As 11-year-olds, Girl Scouts Rhiannon Tomtishen and Madison Vorva created Project ORANG—Orangutans Really Appreciate and Need Girl Scouts, cutest acronym ever—when they learned that the cookies they sold contain palm oil from plantations destroying orangutan habitat. Project Orang has been featured in national media, and garnered the pair an audience with the leaders of the Scouts—and a promise by the org to use only sustainable palm oil in the future.

Tomtishen and Vorva, now at the ripe old ages of 15 and 16, respectively, best sum up the spirit and substance of the inspirational BYAs: "We can dream in a way that is not limited by an adult's perspective."

Congratulations to all 2011 BYA recipients on your amazing, encouraging activism.

Thursday, October 13, 2011

Michael Pollan and the Food Movement

Who: VegNews Editorial Assistant Joni Sweet 
What: Edible Education 101 class with Michael Pollan 
Where: Wheeler Auditorium, UC Berkeley, California 
When: October 4, 2011 
Why: To hear how corporations are affecting the food movement

Author of The Omnivore's Dilemma Michael Pollan
The Scoop: The world is growing, Western diets are poorer than ever, and many people have become dependant on big box stores for their groceries. As part of Michelle Obama’s Let’s Move program, national grocers like Wal-Mart agreed this past summer to open new stores or remodel existing ones to help bring more fresh food to food deserts—primarily low-income neighborhoods with little or no access to fresh, healthy food. I was interested in learning more about how corporations are affecting the food movement, so I decided to go a panel discussion on the issue as part of the Chez Panisse Foundation’s Edible Education 101 series of classes at UC Berkeley open to the public. While the classes are continuing every Tuesday throughout the fall semester, this particular panel was made of Jack Sinclair, the executive vice president of Wal-Mart’s food division in the US; Jib Ellison, founder of Blu Skye Strategy Consulting which transforms markets using principles of sustainability; and Michael Pollan, a noted author and professor.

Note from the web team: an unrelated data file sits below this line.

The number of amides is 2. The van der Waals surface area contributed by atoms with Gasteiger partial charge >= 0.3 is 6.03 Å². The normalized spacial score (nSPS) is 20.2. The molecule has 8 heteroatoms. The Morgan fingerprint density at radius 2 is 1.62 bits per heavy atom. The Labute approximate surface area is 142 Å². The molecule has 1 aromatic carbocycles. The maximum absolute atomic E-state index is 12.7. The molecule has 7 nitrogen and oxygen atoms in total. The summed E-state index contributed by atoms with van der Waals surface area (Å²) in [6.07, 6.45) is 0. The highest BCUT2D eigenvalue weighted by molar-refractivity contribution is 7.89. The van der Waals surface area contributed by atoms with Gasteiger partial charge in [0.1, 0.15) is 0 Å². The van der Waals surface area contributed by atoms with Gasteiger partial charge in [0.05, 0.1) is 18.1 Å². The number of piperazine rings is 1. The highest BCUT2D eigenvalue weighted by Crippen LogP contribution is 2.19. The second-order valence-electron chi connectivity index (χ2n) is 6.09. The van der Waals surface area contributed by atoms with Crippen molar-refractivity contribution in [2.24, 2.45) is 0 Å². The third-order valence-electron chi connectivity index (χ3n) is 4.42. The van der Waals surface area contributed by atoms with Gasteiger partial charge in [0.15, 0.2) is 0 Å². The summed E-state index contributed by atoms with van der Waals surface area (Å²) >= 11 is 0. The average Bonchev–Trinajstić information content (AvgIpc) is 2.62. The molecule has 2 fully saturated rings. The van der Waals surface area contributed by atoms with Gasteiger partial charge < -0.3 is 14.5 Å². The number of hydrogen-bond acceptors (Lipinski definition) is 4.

Since Sinclair is responsible for developing Wal-Mart’s overall food and grocery strategy, he was able to tell the audience a lot about how Wal-Mart is working to improve the food crisis. He presented information that shows Wal-Mart’s effort to build relationships with small farmers, offer more organic produce at an affordable price, and how it's working towards its goal of nine percent of all produce sold to be sustainably sourced. Additionally, Sinclair said that Wal-Mart is working on revamping its food nutrition labels to make them more readable. I don’t think many people could argue with the hard numbers Sinclair presented to the audience that backed his claims.

However, what the audience did question was Wal-Mart’s controversial ethical practices regarding workers' compensation and salaries, sourcing standards for products, and extensive stocking of processed foods. Sinclair seemed to respond with stock public relations answers to tough questions, which included asking how Wal-Mart employees are supposed to afford organic food, whether Wal-Mart will put a limit on how profitable it will become, and how it could claim to be providing healthy food, while still stocking the shelves with processed junk food. Sinclair would often reference Wal-Mart’s ethical code and its dependence on its “valued” employees, rather than providing direct answers to such questions. Sinclair also reminded the audience of Wal-Mart’s policy of giving the customer freedom of choice, versus urging them to buy more healthful produce.